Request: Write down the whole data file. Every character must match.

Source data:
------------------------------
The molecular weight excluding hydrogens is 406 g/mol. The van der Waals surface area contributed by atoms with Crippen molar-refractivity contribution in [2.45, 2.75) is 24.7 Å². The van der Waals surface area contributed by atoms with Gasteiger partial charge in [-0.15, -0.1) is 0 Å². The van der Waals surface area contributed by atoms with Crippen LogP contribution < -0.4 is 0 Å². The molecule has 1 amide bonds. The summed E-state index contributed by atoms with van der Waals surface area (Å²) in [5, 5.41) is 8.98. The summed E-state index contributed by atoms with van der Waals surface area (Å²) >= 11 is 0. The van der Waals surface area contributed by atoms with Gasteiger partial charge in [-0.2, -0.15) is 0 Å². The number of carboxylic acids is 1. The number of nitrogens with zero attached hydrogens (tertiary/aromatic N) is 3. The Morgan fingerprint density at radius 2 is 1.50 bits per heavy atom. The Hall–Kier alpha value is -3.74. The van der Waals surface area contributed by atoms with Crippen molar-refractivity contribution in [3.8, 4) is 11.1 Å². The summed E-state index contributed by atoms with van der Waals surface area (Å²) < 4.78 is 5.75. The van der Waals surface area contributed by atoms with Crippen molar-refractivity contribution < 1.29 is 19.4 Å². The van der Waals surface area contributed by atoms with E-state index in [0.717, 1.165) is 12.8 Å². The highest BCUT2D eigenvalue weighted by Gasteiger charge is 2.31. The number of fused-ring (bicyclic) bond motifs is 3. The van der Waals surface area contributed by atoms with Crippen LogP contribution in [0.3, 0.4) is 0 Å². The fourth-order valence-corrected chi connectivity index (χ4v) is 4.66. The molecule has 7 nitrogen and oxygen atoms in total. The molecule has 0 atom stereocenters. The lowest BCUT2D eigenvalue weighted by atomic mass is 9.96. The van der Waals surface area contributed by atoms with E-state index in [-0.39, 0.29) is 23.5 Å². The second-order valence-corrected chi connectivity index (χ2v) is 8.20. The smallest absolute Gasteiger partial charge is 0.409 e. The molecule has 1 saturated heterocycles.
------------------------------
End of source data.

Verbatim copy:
The molecular weight excluding hydrogens is 406 g/mol. The van der Waals surface area contributed by atoms with Crippen molar-refractivity contribution in [2.45, 2.75) is 24.7 Å². The van der Waals surface area contributed by atoms with Gasteiger partial charge in [-0.15, -0.1) is 0 Å². The van der Waals surface area contributed by atoms with Crippen LogP contribution < -0.4 is 0 Å². The molecule has 1 amide bonds. The summed E-state index contributed by atoms with van der Waals surface area (Å²) in [5, 5.41) is 8.98. The summed E-state index contributed by atoms with van der Waals surface area (Å²) >= 11 is 0. The van der Waals surface area contributed by atoms with Gasteiger partial charge in [-0.2, -0.15) is 0 Å². The number of carboxylic acids is 1. The number of nitrogens with zero attached hydrogens (tertiary/aromatic N) is 3. The Morgan fingerprint density at radius 2 is 1.50 bits per heavy atom. The Hall–Kier alpha value is -3.74. The van der Waals surface area contributed by atoms with Crippen molar-refractivity contribution in [3.8, 4) is 11.1 Å². The summed E-state index contributed by atoms with van der Waals surface area (Å²) < 4.78 is 5.75. The van der Waals surface area contributed by atoms with Crippen molar-refractivity contribution < 1.29 is 19.4 Å². The van der Waals surface area contributed by atoms with E-state index in [0.717, 1.165) is 12.8 Å². The highest BCUT2D eigenvalue weighted by Gasteiger charge is 2.31. The number of fused-ring (bicyclic) bond motifs is 3. The van der Waals surface area contributed by atoms with Crippen LogP contribution in [0.3, 0.4) is 0 Å². The fourth-order valence-corrected chi connectivity index (χ4v) is 4.66. The molecule has 7 nitrogen and oxygen atoms in total. The molecule has 0 atom stereocenters. The lowest BCUT2D eigenvalue weighted by atomic mass is 9.96. The van der Waals surface area contributed by atoms with E-state index in [-0.39, 0.29) is 23.5 Å². The second-order valence-corrected chi connectivity index (χ2v) is 8.20. The smallest absolute Gasteiger partial charge is 0.409 e. The molecule has 1 saturated heterocycles.